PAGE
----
Synonyms for émile_durkheim or Related words with émile_durkheim

emile_durkheim              georg_simmel              claude_lévi_strauss              durkheim              pierre_bourdieu              auguste_comte              maurice_merleau_ponty              talcott_parsons              marcel_mauss              edmund_husserl              michel_foucault              louis_althusser              wilhelm_dilthey              gaston_bachelard              vilfredo_pareto              gilles_deleuze              jürgen_habermas              max_scheler              henri_bergson              jacques_lacan              ernst_cassirer              hans_georg_gadamer              georg_wilhelm_friedrich_hegel              structuralism              karl_jaspers              kurt_lewin              gabriel_tarde              henri_lefebvre              martin_heidegger              immanuel_kant              erich_fromm              félix_guattari              heinrich_rickert              herbert_marcuse              niklas_luhmann              theodor_adorno              logical_positivism              althusser              jean_françois_lyotard              alexandre_kojève              norbert_elias              emmanuel_levinas              paul_ricœur              bruno_latour              ernst_bloch              alfred_schutz              jean_piaget              ludwig_wittgenstein              phenomenologist              friedrich_schleiermacher             



Examples of "émile_durkheim"
Émile Durkheim proposed emotional stages of social sharing:
Also important were the contributions of French philosopher Jean-Jacques Rousseau (1712–1778) and French sociologist Émile Durkheim (1858–1917).
French sociologist Émile Durkheim was the first to explore stigma as a social phenomenon in 1895. He wrote:
Émile Durkheim saw the symbolic boundary between sacred and profane as the most profound of all social facts, and the one from which lesser symbolic boundaries were derived.
This concept had already been extensively formulated by the French sociologist Émile Durkheim in 1912, Scholars such as Jack Goody gave evidence that it may not be universal.
Charles Fossey (29 July 1869 – 27 November 1946) was a French assyriologist. In education he was a follower and colleague of Émile Durkheim.
The founder of a French school of sociology, Émile Durkheim, examined totemism from a sociological and theological point of view, attempting to discover a pure religion in very ancient forms and claimed to see the origin of religion in totemism.
Sociologist Émile Durkheim wrote of collective beliefs and proposed that they, like all 'social facts', 'inhered in' social groups as opposed to individual persons. Durkheim's discussion of collective belief, though suggestive, is relatively obscure.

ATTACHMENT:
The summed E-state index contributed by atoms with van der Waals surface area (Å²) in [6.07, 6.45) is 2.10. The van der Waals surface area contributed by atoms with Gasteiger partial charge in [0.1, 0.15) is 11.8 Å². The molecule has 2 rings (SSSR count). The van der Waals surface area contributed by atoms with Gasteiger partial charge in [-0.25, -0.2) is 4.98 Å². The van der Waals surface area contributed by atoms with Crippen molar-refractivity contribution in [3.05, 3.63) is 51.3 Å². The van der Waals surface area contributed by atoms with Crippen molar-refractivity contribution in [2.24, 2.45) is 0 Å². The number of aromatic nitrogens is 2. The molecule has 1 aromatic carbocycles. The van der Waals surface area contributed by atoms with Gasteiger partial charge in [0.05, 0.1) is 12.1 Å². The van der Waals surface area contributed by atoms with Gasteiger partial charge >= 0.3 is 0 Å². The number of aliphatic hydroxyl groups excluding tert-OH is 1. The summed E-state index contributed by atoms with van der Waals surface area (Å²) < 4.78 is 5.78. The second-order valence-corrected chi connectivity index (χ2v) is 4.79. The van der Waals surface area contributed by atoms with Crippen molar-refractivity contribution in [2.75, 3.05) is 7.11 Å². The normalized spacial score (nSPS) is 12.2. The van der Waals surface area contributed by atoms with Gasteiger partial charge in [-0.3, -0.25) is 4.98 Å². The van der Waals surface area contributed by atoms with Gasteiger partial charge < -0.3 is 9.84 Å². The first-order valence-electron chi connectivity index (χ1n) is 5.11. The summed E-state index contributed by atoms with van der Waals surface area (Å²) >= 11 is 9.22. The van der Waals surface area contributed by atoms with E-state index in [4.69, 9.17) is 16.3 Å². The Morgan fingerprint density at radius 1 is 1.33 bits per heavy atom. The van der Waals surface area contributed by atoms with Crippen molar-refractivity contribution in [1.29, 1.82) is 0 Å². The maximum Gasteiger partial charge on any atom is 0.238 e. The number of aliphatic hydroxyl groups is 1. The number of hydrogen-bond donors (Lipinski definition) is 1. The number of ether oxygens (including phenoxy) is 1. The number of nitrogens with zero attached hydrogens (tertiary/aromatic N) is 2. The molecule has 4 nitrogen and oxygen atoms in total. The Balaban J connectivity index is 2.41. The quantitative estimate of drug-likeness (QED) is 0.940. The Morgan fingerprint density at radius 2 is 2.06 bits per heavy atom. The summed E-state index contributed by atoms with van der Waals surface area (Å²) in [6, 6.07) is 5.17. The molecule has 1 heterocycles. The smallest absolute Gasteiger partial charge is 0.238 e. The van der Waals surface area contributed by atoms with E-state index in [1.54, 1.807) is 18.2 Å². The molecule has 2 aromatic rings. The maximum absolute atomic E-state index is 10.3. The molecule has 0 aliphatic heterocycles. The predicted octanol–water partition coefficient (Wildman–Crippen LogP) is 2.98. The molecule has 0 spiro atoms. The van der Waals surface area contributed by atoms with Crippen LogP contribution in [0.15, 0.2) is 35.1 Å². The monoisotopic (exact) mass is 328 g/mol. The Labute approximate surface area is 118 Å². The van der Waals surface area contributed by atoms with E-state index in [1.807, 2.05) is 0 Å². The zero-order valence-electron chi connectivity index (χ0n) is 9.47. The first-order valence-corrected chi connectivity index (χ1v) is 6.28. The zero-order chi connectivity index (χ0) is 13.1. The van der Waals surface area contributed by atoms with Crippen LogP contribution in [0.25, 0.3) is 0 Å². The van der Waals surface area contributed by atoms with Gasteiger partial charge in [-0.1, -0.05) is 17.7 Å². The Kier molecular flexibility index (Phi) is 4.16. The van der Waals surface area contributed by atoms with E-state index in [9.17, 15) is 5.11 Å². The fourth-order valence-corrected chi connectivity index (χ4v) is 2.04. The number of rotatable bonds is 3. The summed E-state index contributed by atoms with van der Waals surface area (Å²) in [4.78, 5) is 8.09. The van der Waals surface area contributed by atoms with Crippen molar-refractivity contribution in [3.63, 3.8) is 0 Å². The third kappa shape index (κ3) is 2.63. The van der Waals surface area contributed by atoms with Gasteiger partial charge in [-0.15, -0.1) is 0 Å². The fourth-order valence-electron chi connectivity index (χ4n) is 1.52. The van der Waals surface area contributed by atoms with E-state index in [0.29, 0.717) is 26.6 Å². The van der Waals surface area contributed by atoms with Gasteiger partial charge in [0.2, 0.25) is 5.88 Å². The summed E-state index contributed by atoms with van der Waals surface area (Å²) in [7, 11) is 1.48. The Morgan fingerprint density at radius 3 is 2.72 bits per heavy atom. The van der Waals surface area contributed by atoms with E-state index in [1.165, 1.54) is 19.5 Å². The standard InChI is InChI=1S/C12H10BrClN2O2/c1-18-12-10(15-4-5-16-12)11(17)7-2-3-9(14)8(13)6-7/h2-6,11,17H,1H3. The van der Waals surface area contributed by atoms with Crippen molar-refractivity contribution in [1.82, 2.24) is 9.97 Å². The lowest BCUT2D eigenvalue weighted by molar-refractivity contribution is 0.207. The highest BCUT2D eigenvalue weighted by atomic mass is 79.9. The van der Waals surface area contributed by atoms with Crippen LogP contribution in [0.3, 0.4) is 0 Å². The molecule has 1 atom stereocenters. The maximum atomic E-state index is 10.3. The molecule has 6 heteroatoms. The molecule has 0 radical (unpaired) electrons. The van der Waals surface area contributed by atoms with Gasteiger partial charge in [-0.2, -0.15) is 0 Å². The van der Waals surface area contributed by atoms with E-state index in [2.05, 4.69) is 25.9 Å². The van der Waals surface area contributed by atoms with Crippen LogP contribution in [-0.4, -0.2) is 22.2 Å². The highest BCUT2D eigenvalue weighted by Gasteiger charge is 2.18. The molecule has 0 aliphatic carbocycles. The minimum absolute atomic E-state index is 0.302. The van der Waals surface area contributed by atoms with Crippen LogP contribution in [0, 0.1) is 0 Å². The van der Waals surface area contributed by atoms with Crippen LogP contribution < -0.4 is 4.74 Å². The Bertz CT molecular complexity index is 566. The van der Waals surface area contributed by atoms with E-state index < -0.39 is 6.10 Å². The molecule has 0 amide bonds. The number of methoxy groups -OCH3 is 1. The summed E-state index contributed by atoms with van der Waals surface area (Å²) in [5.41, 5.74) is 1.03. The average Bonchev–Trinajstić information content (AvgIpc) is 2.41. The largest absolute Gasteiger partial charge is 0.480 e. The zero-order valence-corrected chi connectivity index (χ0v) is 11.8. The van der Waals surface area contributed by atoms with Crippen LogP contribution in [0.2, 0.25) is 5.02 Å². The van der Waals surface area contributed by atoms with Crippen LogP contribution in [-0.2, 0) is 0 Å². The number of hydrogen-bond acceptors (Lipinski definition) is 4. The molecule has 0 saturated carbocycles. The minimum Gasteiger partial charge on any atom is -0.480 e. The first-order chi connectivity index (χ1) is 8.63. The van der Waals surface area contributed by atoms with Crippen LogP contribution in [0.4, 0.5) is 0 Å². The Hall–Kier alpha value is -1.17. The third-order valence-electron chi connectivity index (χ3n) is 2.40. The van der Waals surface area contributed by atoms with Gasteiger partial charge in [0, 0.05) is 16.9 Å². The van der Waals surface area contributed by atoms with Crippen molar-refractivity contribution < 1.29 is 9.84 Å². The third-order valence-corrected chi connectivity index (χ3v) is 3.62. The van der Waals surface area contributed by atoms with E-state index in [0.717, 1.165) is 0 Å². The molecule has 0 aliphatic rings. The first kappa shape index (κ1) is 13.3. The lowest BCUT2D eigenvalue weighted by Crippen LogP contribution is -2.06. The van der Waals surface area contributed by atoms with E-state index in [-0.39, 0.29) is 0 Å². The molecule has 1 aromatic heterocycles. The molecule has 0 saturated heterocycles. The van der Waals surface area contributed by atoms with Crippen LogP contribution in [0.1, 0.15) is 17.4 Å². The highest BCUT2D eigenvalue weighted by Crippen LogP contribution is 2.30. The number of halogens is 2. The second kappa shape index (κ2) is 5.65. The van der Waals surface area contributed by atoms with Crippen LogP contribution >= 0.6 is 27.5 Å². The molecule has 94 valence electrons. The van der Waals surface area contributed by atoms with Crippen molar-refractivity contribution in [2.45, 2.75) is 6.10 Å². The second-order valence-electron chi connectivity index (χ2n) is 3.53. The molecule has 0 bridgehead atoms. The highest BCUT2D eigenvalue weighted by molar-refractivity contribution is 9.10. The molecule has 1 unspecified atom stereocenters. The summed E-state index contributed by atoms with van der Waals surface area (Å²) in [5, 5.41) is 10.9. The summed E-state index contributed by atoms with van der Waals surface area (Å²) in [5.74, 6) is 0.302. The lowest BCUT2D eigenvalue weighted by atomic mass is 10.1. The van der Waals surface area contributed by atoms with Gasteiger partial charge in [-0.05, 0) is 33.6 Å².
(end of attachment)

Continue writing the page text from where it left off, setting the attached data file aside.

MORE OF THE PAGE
Halbwachs also wrote an important book on suicide, "Les Causes du suicide", 1930 ("The Causes of Suicide"). In this book he followed the footsteps of his mentor Émile Durkheim, expanding and elaborating upon the former's theories on suicide.
Although originally influenced by Émile Durkheim, the modern journal is based on accuracy and researthe history of the social sciences. Originally publishing in French only, the journal now also publishes translations from French and articles written in English.
In sociology, "mechanical solidarity" and "organic solidarity" refer to the concepts of solidarity as developed by Émile Durkheim. They are used in the context of differentiating between mechanical and organic societies.
Profanum is the Latin word for "profane". The distinction between the sacred and the profane was considered by Émile Durkheim to be central to the social reality of human religion.
This concept comes from the field of sociology, but prior to that, stems from writings by Hegel (1821) on civic society. This comes also from the functionalist writings of Émile Durkheim and Herbert Spencer (Hindman, 1999).
Sociology has also used institutional analysis since its inception to study how social institutions such as the laws or the family evolve over time. The foundational author of this approach is Émile Durkheim, also founder of sociology as a discipline.
Émile Durkheim states that gods represent an extension of human social life to include supernatural beings. According to Matt Rossano, God concepts may be a means of enforcing morality and building more cooperative community groups.
The theoretical origins of this idea lie with Émile Durkheim and Ferdinand Tönnies. In the work of both researchers, one can see a division into two types of social integration, corresponding to two historical phases:
The Cartesian Other was also used by Sigmund Freud, who saw the superego as an abstract regulatory force, and Émile Durkheim who viewed this as a psychologically manifested entity which represented God in society at large.
The word "religion" is sometimes used interchangeably with "faith" or "set of duties"; however, in the words of Émile Durkheim, religion differs from private belief in that it is "something eminently social".
Émile Durkheim derives exogamy from totemism. He said that a people had religious respect for the blood of a totemic clan, for the clan totem is a god and present is especially in the blood, a sacred substance.
He has been described as "the classic to Bronisław Malinowski's romantic". Radcliffe-Brown brought French sociology (namely Émile Durkheim) to British anthropology, constructing a rigorous battery of concepts to frame ethnography.